When former London Knights assistant coach and general manager Mark Hunter was brought into the Toronto Maple Leafs organization, it was assumed the team would put an emphasis on drafting players out of junior hockey, primarily the CHL. So it was no surprise, then, when the Leafs went to the CHL for six of their nine selections in the 2015 NHL Draft.
Out of the three that weren’t selected out of the CHL, two have since transferred there; Martins Dzierkals was drafted by the Rouyn-Noranda Huskies in the Import Draft and Jeremy Bracco opted to leave Boston College after just five games to join the Kitchener Rangers. J.J. Piccinich, a fourth-round pick in 2014, left Boston University after his freshman season to join the OHL’s London Knights and free-agent signing Cody Donaghey is playing out his overage season in the QMJHL, giving Toronto a total of 10 prospects playing junior hockey this season.
Martins Dzierkals, LW, Rouyn-Noranda Huskies
Acquired: 3rd round (68th overall), 2015
Latvian native Martins Dzierkals has been a pleasant surprise for the powerhouse Huskies in the QMJHL. He is third on the team in scoring with 46 points in 38 games and has an incredible shooting percentage of 17.0, scoring 19 times on 112 shots.
The lanky winger had a mediocre November with just seven points in nine games, but was one of the team’s more productive players in October and has been in the New Year. Dzierkals scored nine goals and added 11 assists in 12 October contests. He was out of the lineup for a couple of weeks in December, but still managed seven points in five games, including his first career hat trick against Blainville-Boisband Armada on Dec. 30, a game in which he also had a career-high nine shots.
The Huskies boast one of the league’s top power-plays and Dzierkals is a big reason why; he has a team-leading nine power-play goals. However, Rouyn-Noranda recently acquired Timo Meier (SJS), who might cut into some of Dzierkal’s minutes.
Dmytro Timashov, LW, Shawinigan Cataractes
Acquired: 5th round (125th overall), 2015
Hailed as a steal the minute they selected him, the Maple Leafs have to be thrilled with the play and production from Ukrainian-born Dmytro Timashov this season. After leading the Quebec Remparts in scoring last season with 90 points in 66 games, the diminutive but strong winger continued his torrid pace into this season, recording 64 points in 36 games.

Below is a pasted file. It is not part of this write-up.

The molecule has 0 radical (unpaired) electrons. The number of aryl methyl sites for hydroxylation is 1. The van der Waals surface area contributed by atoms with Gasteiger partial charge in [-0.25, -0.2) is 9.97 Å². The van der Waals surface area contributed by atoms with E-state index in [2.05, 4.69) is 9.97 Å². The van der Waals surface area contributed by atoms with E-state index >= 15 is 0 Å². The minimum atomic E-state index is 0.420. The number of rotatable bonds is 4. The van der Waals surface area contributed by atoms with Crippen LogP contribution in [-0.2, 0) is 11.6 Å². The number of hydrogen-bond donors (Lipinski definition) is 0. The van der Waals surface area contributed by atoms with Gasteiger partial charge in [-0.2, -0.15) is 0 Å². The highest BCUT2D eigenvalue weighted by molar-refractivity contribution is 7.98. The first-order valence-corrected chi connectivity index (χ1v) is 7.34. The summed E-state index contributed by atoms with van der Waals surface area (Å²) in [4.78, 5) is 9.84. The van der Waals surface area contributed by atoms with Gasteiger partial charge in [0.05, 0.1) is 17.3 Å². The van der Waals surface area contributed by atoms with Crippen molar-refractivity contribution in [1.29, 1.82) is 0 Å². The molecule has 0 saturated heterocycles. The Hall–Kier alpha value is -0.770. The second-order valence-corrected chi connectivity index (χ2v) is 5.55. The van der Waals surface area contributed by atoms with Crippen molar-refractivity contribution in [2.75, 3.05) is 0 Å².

Prior to the QMJHL’s trade deadline, Timashov was dealt to the Shawinigan Cataractes, one of the league’s top teams. Clearly, he has fit right in with the Cataractes; in his first two games, Timashov scored once and added six assists. He’s primarily a playmaker, but he can score when he decides to shoot. His 19 goals between both teams this season matched last year’s total in 35 fewer games and he has an absurd shooting percentage of 22.4.
Cody Donaghey, D, Moncton Wildcats
Acquired: Undrafted free agent
Signed prior to the 2014-15 season, Cody Donaghey was a bit of a disappointment last year, but through no fault of his own. The St.John’s, NL native was expected to be a big part of the Quebec Remparts blue line as they were set to host the Memorial Cup, but ended up missing the second half of the season, the entire postseason and Memorial Cup thanks to a knee-on-knee collision in December.
Because he essentially missed a year of development, the Leafs opted to allow Donaghey to play out his overage season. He was dealt to the Halifax Mooseheads in the offseason and again missed some games due to injury, but nothing major. He was dealt to the Moncton Wildcats prior to the QMJHL’s trade deadline, where he has three assists in six games, playing on the second pairing and earning minimal power-play time. Donaghey has 22 points in 32 games this season.
Jeremy Bracco, RW, Kitchener Rangers
Acquired: 2nd round (61st overall), 2015
Whether the CHL or the NCAA is the best route for Jeremy Bracco’s development is irrelevant. The Boston College commit left the school after just five games and decided junior hockey was a better option. He may be right. Through 33 games with the Rangers, Bracco is third on the team in scoring with 46 points, while his 32 assists are second on the team, but first in assists per game.